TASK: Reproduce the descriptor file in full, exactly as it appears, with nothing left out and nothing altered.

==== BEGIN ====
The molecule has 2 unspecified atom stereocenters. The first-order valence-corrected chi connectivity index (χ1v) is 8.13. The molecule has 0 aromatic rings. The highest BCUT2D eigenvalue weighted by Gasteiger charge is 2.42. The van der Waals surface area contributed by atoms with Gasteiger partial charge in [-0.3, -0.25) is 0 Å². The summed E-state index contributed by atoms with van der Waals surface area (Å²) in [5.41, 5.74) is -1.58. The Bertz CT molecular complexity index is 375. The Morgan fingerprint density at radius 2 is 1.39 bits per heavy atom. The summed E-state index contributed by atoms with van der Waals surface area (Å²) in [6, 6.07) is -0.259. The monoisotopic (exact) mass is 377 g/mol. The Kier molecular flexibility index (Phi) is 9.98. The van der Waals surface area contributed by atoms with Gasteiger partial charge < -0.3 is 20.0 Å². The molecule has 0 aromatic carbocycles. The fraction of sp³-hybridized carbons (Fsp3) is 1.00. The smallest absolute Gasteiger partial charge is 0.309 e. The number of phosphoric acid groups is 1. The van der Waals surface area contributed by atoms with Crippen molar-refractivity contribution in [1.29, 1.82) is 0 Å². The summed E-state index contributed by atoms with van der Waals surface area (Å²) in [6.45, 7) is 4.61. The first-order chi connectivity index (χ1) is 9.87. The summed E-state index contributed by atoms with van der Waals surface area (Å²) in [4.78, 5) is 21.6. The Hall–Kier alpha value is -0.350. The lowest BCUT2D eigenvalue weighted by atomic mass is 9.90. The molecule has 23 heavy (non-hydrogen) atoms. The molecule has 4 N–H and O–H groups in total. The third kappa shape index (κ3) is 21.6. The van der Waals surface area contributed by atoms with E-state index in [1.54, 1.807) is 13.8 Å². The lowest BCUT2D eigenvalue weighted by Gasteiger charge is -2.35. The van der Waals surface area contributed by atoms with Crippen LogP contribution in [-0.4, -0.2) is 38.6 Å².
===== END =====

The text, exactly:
The molecule has 2 unspecified atom stereocenters. The first-order valence-corrected chi connectivity index (χ1v) is 8.13. The molecule has 0 aromatic rings. The highest BCUT2D eigenvalue weighted by Gasteiger charge is 2.42. The van der Waals surface area contributed by atoms with Gasteiger partial charge in [-0.3, -0.25) is 0 Å². The summed E-state index contributed by atoms with van der Waals surface area (Å²) in [5.41, 5.74) is -1.58. The Bertz CT molecular complexity index is 375. The Morgan fingerprint density at radius 2 is 1.39 bits per heavy atom. The summed E-state index contributed by atoms with van der Waals surface area (Å²) in [6, 6.07) is -0.259. The monoisotopic (exact) mass is 377 g/mol. The Kier molecular flexibility index (Phi) is 9.98. The van der Waals surface area contributed by atoms with Gasteiger partial charge < -0.3 is 20.0 Å². The molecule has 0 aromatic carbocycles. The fraction of sp³-hybridized carbons (Fsp3) is 1.00. The smallest absolute Gasteiger partial charge is 0.309 e. The number of phosphoric acid groups is 1. The van der Waals surface area contributed by atoms with Crippen molar-refractivity contribution in [1.29, 1.82) is 0 Å². The summed E-state index contributed by atoms with van der Waals surface area (Å²) in [6.45, 7) is 4.61. The first-order chi connectivity index (χ1) is 9.87. The summed E-state index contributed by atoms with van der Waals surface area (Å²) in [4.78, 5) is 21.6. The Hall–Kier alpha value is -0.350. The lowest BCUT2D eigenvalue weighted by atomic mass is 9.90. The molecule has 23 heavy (non-hydrogen) atoms. The molecule has 4 N–H and O–H groups in total. The third kappa shape index (κ3) is 21.6. The van der Waals surface area contributed by atoms with E-state index in [1.54, 1.807) is 13.8 Å². The lowest BCUT2D eigenvalue weighted by Gasteiger charge is -2.35. The van der Waals surface area contributed by atoms with Crippen LogP contribution in [-0.4, -0.2) is 38.6 Å².